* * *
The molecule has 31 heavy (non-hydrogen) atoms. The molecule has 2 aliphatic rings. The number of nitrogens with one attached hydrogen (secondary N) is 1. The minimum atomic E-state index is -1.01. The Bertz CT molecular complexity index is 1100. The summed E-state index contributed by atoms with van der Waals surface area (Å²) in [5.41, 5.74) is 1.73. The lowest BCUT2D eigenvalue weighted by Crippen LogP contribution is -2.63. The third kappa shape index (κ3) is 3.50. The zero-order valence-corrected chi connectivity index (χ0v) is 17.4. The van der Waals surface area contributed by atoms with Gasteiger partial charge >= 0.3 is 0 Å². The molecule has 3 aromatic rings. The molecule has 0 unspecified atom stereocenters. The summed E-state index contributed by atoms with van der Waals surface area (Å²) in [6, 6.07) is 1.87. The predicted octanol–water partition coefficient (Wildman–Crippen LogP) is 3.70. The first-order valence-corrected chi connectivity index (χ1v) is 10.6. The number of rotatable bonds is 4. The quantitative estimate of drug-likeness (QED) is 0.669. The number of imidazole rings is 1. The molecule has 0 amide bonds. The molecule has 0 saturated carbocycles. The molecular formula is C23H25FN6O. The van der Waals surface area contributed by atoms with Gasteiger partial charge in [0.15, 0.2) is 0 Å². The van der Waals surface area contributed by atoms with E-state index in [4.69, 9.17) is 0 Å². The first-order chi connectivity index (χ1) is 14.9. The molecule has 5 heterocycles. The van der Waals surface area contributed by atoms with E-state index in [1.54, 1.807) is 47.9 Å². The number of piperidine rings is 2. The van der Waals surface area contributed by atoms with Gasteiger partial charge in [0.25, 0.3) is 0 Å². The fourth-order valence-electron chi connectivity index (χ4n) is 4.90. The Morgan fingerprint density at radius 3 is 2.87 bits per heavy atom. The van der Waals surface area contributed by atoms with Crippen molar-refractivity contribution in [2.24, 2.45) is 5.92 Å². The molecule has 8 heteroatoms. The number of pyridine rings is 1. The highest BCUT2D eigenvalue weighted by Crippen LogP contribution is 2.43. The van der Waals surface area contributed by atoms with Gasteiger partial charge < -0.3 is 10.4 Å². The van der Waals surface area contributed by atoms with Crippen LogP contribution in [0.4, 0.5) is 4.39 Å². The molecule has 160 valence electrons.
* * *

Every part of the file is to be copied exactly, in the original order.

The molecule has 31 heavy (non-hydrogen) atoms. The molecule has 2 aliphatic rings. The number of nitrogens with one attached hydrogen (secondary N) is 1. The minimum atomic E-state index is -1.01. The Bertz CT molecular complexity index is 1100. The summed E-state index contributed by atoms with van der Waals surface area (Å²) in [5.41, 5.74) is 1.73. The lowest BCUT2D eigenvalue weighted by Crippen LogP contribution is -2.63. The third kappa shape index (κ3) is 3.50. The zero-order valence-corrected chi connectivity index (χ0v) is 17.4. The van der Waals surface area contributed by atoms with Gasteiger partial charge >= 0.3 is 0 Å². The molecule has 3 aromatic rings. The molecule has 0 unspecified atom stereocenters. The summed E-state index contributed by atoms with van der Waals surface area (Å²) in [6, 6.07) is 1.87. The predicted octanol–water partition coefficient (Wildman–Crippen LogP) is 3.70. The first-order valence-corrected chi connectivity index (χ1v) is 10.6. The number of rotatable bonds is 4. The quantitative estimate of drug-likeness (QED) is 0.669. The number of imidazole rings is 1. The molecule has 0 amide bonds. The molecule has 0 saturated carbocycles. The molecular formula is C23H25FN6O. The van der Waals surface area contributed by atoms with Gasteiger partial charge in [0.15, 0.2) is 0 Å². The van der Waals surface area contributed by atoms with E-state index in [4.69, 9.17) is 0 Å². The first-order chi connectivity index (χ1) is 14.9. The molecule has 5 heterocycles. The van der Waals surface area contributed by atoms with E-state index in [1.54, 1.807) is 47.9 Å². The number of piperidine rings is 2. The van der Waals surface area contributed by atoms with Gasteiger partial charge in [0.25, 0.3) is 0 Å². The fourth-order valence-electron chi connectivity index (χ4n) is 4.90. The Morgan fingerprint density at radius 3 is 2.87 bits per heavy atom. The van der Waals surface area contributed by atoms with Crippen molar-refractivity contribution in [2.24, 2.45) is 5.92 Å². The molecule has 8 heteroatoms. The number of pyridine rings is 1. The highest BCUT2D eigenvalue weighted by Crippen LogP contribution is 2.43. The van der Waals surface area contributed by atoms with Gasteiger partial charge < -0.3 is 10.4 Å². The van der Waals surface area contributed by atoms with Crippen LogP contribution in [0.4, 0.5) is 4.39 Å². The molecule has 160 valence electrons.